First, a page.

New Dress a Day : The Ultimate DIY Guide to Creating Fashion Dos from Thift-Store Don'ts

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  • Format: Trade Paper
  • Copyright: 2012-10-16
  • Publisher: Ballantine Books

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GO FROM THRIFT-SHOP CHEAP TO RUNWAY CHIC EACH AND EVERY DAY! Based on her wildly popular blog of the same name, guerrilla seamstress Marisa Lynch shows you how to easily (and affordably!) transform your wardrobe from frumpy to fabulous! With just a snip here and a stitch there, your basement bargains will rival anything in designer collections. Yes, with a little imagination-and DIY tools like needles, thread, and safety pins-you too can update an outdated castoff. Inside you'll discover how to ace the sewing basics (remember: safety first!) create DIY designer look-alikes cut Flashdance-inspired sweatshirts make an old, tired muumuu a smashing must-have give bridesmaid dresses a second life dye your way to a vibrant new wardrobe whip up accessories in seconds style the same dress seven different ways Complete with colorful before-and-after photos, fun sidebars, and even a groovy sewing song playlist to get you in the zone, New Dress a Dayproves that you don't need a sewing machine or a big budget to turn unfashionable trash into stylish treasure.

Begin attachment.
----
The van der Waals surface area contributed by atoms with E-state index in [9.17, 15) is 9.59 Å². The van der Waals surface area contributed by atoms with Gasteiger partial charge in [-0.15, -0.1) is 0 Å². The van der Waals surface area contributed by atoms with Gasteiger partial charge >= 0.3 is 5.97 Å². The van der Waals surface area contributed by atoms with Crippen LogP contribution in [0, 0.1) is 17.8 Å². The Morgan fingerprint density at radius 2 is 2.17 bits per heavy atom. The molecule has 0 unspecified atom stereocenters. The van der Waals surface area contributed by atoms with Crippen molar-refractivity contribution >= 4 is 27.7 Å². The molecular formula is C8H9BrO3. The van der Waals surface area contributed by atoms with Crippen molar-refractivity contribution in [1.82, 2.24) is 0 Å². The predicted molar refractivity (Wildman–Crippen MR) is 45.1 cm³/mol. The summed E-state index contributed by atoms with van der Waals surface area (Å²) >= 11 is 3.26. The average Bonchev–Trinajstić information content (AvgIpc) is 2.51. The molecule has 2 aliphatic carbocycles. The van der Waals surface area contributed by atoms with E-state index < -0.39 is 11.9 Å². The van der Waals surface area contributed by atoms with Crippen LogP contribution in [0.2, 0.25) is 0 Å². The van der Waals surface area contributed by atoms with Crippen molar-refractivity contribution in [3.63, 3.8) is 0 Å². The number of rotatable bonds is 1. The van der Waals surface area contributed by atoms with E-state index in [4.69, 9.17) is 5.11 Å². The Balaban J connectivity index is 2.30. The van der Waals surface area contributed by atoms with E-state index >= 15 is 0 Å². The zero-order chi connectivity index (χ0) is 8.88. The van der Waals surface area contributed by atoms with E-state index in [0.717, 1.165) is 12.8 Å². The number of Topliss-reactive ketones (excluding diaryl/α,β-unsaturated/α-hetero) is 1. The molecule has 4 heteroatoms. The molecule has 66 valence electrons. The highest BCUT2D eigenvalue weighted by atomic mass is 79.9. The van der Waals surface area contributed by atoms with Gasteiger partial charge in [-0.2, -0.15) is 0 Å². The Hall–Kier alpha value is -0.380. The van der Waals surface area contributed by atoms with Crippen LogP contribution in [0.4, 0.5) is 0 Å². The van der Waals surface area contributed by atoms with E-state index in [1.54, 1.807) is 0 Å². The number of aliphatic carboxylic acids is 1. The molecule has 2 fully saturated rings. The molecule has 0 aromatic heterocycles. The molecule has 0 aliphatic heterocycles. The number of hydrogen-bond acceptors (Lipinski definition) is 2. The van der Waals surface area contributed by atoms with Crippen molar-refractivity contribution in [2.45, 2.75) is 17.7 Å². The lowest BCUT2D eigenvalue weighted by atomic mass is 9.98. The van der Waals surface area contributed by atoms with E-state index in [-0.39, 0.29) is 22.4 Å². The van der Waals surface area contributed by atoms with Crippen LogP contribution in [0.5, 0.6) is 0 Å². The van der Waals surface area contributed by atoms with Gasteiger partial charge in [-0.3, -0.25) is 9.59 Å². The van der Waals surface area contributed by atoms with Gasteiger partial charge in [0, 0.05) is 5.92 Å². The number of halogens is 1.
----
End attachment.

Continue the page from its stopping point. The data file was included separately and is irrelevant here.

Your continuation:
chapter one

sewing 101

hese are sewing’s basic moves, moves I learned in middle school while hammering out a teal sweatshirt (yes, teal) and humming Boyz II Men (“Although we’ve come . . . to the end of the rooooad . . . ”).